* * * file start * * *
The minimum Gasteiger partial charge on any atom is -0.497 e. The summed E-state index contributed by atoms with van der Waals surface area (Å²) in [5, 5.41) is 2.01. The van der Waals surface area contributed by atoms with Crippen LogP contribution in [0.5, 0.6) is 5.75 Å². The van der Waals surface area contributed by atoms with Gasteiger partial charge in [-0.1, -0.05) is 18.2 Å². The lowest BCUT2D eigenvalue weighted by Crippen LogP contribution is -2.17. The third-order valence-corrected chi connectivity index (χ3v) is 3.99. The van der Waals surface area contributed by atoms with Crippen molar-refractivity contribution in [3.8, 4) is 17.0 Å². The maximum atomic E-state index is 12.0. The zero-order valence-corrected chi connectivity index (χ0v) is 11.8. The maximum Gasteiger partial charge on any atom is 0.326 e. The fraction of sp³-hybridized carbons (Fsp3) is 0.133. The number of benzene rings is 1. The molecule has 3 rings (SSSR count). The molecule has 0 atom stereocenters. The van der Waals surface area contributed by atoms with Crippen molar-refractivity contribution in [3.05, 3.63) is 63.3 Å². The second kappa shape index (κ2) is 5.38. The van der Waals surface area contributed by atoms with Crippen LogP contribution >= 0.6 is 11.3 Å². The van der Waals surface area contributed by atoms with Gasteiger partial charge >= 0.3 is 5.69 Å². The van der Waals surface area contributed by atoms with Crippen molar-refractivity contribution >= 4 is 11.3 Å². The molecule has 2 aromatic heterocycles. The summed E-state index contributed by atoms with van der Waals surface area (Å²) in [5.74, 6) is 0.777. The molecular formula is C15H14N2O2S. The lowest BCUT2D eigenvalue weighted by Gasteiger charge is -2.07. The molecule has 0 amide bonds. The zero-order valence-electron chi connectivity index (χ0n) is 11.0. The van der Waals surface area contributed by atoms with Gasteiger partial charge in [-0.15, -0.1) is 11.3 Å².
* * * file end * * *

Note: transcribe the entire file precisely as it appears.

The minimum Gasteiger partial charge on any atom is -0.497 e. The summed E-state index contributed by atoms with van der Waals surface area (Å²) in [5, 5.41) is 2.01. The van der Waals surface area contributed by atoms with Crippen LogP contribution in [0.5, 0.6) is 5.75 Å². The van der Waals surface area contributed by atoms with Gasteiger partial charge in [-0.1, -0.05) is 18.2 Å². The lowest BCUT2D eigenvalue weighted by Crippen LogP contribution is -2.17. The third-order valence-corrected chi connectivity index (χ3v) is 3.99. The van der Waals surface area contributed by atoms with Crippen molar-refractivity contribution in [3.8, 4) is 17.0 Å². The maximum atomic E-state index is 12.0. The zero-order valence-corrected chi connectivity index (χ0v) is 11.8. The maximum Gasteiger partial charge on any atom is 0.326 e. The fraction of sp³-hybridized carbons (Fsp3) is 0.133. The number of benzene rings is 1. The molecule has 3 rings (SSSR count). The molecule has 0 atom stereocenters. The van der Waals surface area contributed by atoms with Crippen molar-refractivity contribution in [3.05, 3.63) is 63.3 Å². The second kappa shape index (κ2) is 5.38. The van der Waals surface area contributed by atoms with Crippen LogP contribution >= 0.6 is 11.3 Å². The van der Waals surface area contributed by atoms with Gasteiger partial charge >= 0.3 is 5.69 Å². The van der Waals surface area contributed by atoms with Crippen molar-refractivity contribution >= 4 is 11.3 Å². The molecule has 2 aromatic heterocycles. The summed E-state index contributed by atoms with van der Waals surface area (Å²) in [5.74, 6) is 0.777. The molecular formula is C15H14N2O2S. The lowest BCUT2D eigenvalue weighted by Gasteiger charge is -2.07. The molecule has 0 amide bonds. The zero-order valence-electron chi connectivity index (χ0n) is 11.0. The van der Waals surface area contributed by atoms with Gasteiger partial charge in [-0.15, -0.1) is 11.3 Å².